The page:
The world's fastest fingers

The world's fastest fingers

Wong Yat-hei meets Hiroyuki Suzuki, the yo-yo world champion, as he shows off his lightning-quick tricks


World champion Hiroyuki Suzuki
World champion Hiroyuki Suzuki
Photos: Edmond So/SCMP

Have you ever tried balancing a coin on your ear and having a yo-yo knock it off?

Some may have seen this incredible trick performed by Hiroyuki Suzuki on YouTube. He's the world record holder for "the fastest time to knock a coin from the ears of 15 participants with a loop-the-loop yo-yo trick". He's also four-time world yo-yo champion.

Last week, Young Post web editor Leon Lee joined me when I went to meet Suzuki. The master was in town to judge a yo-yo competition at Telford Gardens in Kowloon Bay.

To begin with, it is not easy to balance a two-dollar coin on your ear while trying to keep very still. The coin wouldn't stay on my ear at all, so Leon stepped in. "Don't move or I will hit you," Suzuki told him before he raised his hand and sent the yo-yo flying towards Leon's face.

The yo-yo flew back and forth as Suzuki tried to measure the distance. But before Suzuki could strike, the coin fell and he had to start again. It's not easy to stay calm with a yo-yo flying at your face.

Everyone was worried Leon would get a bruised eye - but not Suzuki, who wouldn't quit until the trick was done. He even took off his signature sunglasses to get a better look. Finally, Leon mastered the skill of keeping the coin on his ear and Suzuki knocked it off while missing his target's face. "Italians have bigger heads and are easier to hit," joked Suzuki.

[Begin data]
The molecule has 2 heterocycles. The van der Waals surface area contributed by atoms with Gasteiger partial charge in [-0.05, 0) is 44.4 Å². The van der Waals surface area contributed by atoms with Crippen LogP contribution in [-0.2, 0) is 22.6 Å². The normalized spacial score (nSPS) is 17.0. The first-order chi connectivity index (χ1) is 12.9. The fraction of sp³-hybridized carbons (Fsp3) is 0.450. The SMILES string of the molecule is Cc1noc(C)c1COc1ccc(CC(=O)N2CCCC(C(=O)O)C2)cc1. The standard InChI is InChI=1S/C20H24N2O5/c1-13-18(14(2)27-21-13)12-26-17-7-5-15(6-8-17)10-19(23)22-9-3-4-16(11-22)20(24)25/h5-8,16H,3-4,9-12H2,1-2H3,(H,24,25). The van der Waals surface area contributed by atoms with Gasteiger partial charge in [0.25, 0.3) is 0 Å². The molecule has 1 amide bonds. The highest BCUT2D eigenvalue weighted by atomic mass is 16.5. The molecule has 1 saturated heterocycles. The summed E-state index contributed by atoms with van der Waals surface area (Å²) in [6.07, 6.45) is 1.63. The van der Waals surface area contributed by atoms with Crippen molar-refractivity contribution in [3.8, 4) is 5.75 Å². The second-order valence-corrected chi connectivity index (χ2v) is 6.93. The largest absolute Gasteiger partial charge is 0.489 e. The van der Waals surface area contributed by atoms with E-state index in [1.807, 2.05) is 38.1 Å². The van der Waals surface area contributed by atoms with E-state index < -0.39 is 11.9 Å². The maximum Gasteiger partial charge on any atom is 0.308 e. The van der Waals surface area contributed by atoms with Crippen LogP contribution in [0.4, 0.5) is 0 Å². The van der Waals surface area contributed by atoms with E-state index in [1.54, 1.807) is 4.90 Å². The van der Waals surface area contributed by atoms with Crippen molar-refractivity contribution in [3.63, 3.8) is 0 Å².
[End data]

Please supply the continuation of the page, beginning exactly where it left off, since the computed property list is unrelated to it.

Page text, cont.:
Suzuki aims his yo-yo at a fearless Leon Lee

"The US has the biggest population of yo-yo players and they are really good," he says. "But Japan, Hong Kong and Singapore have some of the best players in the world, despite a much smaller number of people playing. A few years ago, I saw many Hong Kong players following the tricks of Japanese players, but now they are coming up with their own."

He may be a star now, but the yo-yo great had humble beginnings in terms of his skill. "I started spinning yo-yos in primary school," he says. "There was a craze in 1997 when every child was carrying one. I could only do simple tricks like 'walking the dog'.

"But I really loved it, so I started reading books and watching videos to learn more. I would practise as long as I could every day. Then I started entering contests: I first became world champion in 2004."

Suzuki soon realised that he could make more of an impact.

"Last year, I started my own brand, sOMEThING. I make bags for carrying your yo-yos in. This is one step towards making the sport fashionable."

Suzuki also wants to connect yo-yos to music. "My idols are the Japanese hip hop group M-Flo," he says. "I wear sunglasses while performing because they do the same. They created a song for my yo-yo performances.

"I also appeared on Korean TV with [K-pop group] Kara. I hope to make yo-yoing into a trendy sport like skateboarding."

You might also like:

- Becoming a yo-yo champion is not just fun and games, it calls for dedication and hours of practice

- Believe it or not, before video games and iPhones, people were able to keep themselves entertained with just a piece of paper and pencil.

- Cason Crane has climbed the highest summits of the 7 continents in 15 months for his Rainbow Summits Project, raising funds for the anti-bullying Trevor Project for LGBT youths



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